Advanced Integration Technology is a company name that it looks as if we'll all be hearing more of - unfortunately for them. If the Chicago Tribune has got it right, which it reads as if they probably have, then these are the poor guys causing the most grief for the Boeing 787 production line. Like a piece of grit in your eye, this small company is allegedly generating a quite disproportionate amount of pain.
What Dallas-based AIT does is to integrate the process for joining together the 787's famous composite fuselage sections at Vought's facility in Charleston, South Carolina. You can read about the work in their own press release on that contract win. The work is under contract to the Alenia/Vought joint venture Global Aeronautica. It apparently hasn't gone well.
The date of that press release does give me pause for thought however. 18 August 2005. That's a little less than two years before the first aircraft was due to be rolled out at the celebrated 7/8/07 ceremony. It's always difficult to intuit these things from the outside, but that does seem to be a perilously short lead time for a potentially show-stopping contract award to a relatively small company.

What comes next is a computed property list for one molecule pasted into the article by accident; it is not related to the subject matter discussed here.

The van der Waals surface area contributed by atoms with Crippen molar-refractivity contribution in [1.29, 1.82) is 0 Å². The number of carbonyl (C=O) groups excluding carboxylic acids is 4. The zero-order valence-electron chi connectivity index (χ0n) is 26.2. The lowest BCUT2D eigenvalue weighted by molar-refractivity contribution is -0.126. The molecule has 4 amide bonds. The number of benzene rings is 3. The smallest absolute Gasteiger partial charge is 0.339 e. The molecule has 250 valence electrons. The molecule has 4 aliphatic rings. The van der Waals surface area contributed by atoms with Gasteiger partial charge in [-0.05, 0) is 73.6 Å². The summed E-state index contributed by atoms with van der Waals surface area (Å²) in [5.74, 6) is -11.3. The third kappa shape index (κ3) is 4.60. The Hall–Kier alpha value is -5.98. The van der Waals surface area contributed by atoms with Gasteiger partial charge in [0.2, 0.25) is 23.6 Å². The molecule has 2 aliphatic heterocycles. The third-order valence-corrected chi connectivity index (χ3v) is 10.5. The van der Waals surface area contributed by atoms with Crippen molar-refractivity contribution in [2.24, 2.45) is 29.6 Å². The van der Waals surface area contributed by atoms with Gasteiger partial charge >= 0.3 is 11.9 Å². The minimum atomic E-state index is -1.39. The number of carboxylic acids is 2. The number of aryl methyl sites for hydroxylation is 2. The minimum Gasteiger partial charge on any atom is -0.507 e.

Then again, it seems they did well on another contract for the wing-mating. And they have key roles on the F-35 and Airbus A380. So it does look as if this problem is related to the ambitious composite structure. To be clear, I'm absolutely not knocking Boeing for that, but it shows that in engineering, if something sounds extremely difficult to do, it very likely is.
Good luck to all concerned in getting things back on track.